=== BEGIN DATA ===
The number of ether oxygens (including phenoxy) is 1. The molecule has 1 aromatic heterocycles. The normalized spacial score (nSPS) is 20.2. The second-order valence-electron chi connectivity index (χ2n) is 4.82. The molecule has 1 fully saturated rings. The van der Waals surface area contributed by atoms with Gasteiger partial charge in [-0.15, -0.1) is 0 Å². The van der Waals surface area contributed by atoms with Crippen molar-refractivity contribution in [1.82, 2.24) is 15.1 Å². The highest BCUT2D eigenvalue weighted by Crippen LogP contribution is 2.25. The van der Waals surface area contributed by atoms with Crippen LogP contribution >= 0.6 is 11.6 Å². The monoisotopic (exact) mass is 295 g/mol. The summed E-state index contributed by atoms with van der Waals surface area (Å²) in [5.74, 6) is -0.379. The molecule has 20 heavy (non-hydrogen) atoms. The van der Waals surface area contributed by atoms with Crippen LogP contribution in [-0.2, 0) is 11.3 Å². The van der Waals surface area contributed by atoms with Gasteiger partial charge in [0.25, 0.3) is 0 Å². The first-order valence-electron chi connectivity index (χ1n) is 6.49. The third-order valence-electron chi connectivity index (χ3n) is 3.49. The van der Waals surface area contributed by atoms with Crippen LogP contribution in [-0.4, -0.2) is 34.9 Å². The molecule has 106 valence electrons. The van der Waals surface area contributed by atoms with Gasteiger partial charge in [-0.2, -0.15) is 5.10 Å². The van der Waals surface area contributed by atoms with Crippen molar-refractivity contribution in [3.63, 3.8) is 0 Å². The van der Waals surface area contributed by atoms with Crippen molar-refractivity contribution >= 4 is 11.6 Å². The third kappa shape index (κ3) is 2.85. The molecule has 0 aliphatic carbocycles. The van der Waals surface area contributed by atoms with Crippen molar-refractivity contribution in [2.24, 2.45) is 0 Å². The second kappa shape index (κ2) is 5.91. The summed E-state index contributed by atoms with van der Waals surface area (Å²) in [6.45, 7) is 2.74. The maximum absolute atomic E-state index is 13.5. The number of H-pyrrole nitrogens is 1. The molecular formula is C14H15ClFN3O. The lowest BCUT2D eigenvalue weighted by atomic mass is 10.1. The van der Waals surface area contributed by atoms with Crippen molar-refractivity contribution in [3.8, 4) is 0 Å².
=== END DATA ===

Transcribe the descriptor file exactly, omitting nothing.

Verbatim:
The number of ether oxygens (including phenoxy) is 1. The molecule has 1 aromatic heterocycles. The normalized spacial score (nSPS) is 20.2. The second-order valence-electron chi connectivity index (χ2n) is 4.82. The molecule has 1 fully saturated rings. The van der Waals surface area contributed by atoms with Gasteiger partial charge in [-0.15, -0.1) is 0 Å². The van der Waals surface area contributed by atoms with Crippen molar-refractivity contribution in [1.82, 2.24) is 15.1 Å². The highest BCUT2D eigenvalue weighted by Crippen LogP contribution is 2.25. The van der Waals surface area contributed by atoms with Crippen LogP contribution >= 0.6 is 11.6 Å². The monoisotopic (exact) mass is 295 g/mol. The summed E-state index contributed by atoms with van der Waals surface area (Å²) in [5.74, 6) is -0.379. The molecule has 20 heavy (non-hydrogen) atoms. The van der Waals surface area contributed by atoms with Crippen LogP contribution in [-0.2, 0) is 11.3 Å². The van der Waals surface area contributed by atoms with Gasteiger partial charge in [0.25, 0.3) is 0 Å². The first-order valence-electron chi connectivity index (χ1n) is 6.49. The third-order valence-electron chi connectivity index (χ3n) is 3.49. The van der Waals surface area contributed by atoms with Crippen LogP contribution in [-0.4, -0.2) is 34.9 Å². The molecule has 106 valence electrons. The van der Waals surface area contributed by atoms with Gasteiger partial charge in [-0.2, -0.15) is 5.10 Å². The van der Waals surface area contributed by atoms with Crippen molar-refractivity contribution in [3.63, 3.8) is 0 Å². The van der Waals surface area contributed by atoms with Crippen molar-refractivity contribution >= 4 is 11.6 Å². The third kappa shape index (κ3) is 2.85. The molecule has 0 aliphatic carbocycles. The van der Waals surface area contributed by atoms with Crippen molar-refractivity contribution in [2.24, 2.45) is 0 Å². The second kappa shape index (κ2) is 5.91. The summed E-state index contributed by atoms with van der Waals surface area (Å²) in [6.45, 7) is 2.74. The maximum absolute atomic E-state index is 13.5. The number of H-pyrrole nitrogens is 1. The molecular formula is C14H15ClFN3O. The lowest BCUT2D eigenvalue weighted by atomic mass is 10.1. The van der Waals surface area contributed by atoms with Crippen molar-refractivity contribution in [3.8, 4) is 0 Å².